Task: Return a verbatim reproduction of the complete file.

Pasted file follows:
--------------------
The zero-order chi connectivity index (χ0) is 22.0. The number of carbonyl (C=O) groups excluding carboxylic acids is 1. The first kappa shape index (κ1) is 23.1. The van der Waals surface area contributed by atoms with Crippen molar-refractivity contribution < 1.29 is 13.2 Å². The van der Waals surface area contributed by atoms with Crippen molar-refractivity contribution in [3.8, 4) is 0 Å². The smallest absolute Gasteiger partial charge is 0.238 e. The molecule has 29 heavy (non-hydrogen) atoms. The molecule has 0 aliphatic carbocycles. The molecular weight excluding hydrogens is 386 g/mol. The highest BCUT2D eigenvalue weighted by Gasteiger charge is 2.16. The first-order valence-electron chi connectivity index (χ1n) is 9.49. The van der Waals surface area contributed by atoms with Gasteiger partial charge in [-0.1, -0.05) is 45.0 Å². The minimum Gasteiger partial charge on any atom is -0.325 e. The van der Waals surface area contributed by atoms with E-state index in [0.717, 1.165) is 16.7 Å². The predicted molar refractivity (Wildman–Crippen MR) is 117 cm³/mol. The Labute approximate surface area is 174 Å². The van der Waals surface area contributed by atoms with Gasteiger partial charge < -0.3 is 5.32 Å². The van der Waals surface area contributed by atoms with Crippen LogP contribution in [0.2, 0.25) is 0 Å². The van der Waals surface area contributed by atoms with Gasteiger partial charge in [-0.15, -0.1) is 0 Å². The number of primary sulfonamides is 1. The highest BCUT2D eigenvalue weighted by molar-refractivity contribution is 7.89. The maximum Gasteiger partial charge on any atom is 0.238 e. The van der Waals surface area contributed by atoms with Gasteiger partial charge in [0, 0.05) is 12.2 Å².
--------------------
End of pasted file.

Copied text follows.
The zero-order chi connectivity index (χ0) is 22.0. The number of carbonyl (C=O) groups excluding carboxylic acids is 1. The first kappa shape index (κ1) is 23.1. The van der Waals surface area contributed by atoms with Crippen molar-refractivity contribution < 1.29 is 13.2 Å². The van der Waals surface area contributed by atoms with Crippen molar-refractivity contribution in [3.8, 4) is 0 Å². The smallest absolute Gasteiger partial charge is 0.238 e. The molecule has 29 heavy (non-hydrogen) atoms. The molecule has 0 aliphatic carbocycles. The molecular weight excluding hydrogens is 386 g/mol. The highest BCUT2D eigenvalue weighted by Gasteiger charge is 2.16. The first-order valence-electron chi connectivity index (χ1n) is 9.49. The van der Waals surface area contributed by atoms with Gasteiger partial charge in [-0.1, -0.05) is 45.0 Å². The minimum Gasteiger partial charge on any atom is -0.325 e. The van der Waals surface area contributed by atoms with E-state index in [0.717, 1.165) is 16.7 Å². The predicted molar refractivity (Wildman–Crippen MR) is 117 cm³/mol. The Labute approximate surface area is 174 Å². The van der Waals surface area contributed by atoms with Gasteiger partial charge < -0.3 is 5.32 Å². The van der Waals surface area contributed by atoms with Crippen LogP contribution in [0.2, 0.25) is 0 Å². The van der Waals surface area contributed by atoms with Gasteiger partial charge in [-0.15, -0.1) is 0 Å². The number of primary sulfonamides is 1. The highest BCUT2D eigenvalue weighted by molar-refractivity contribution is 7.89. The maximum Gasteiger partial charge on any atom is 0.238 e. The van der Waals surface area contributed by atoms with Gasteiger partial charge in [0, 0.05) is 12.2 Å².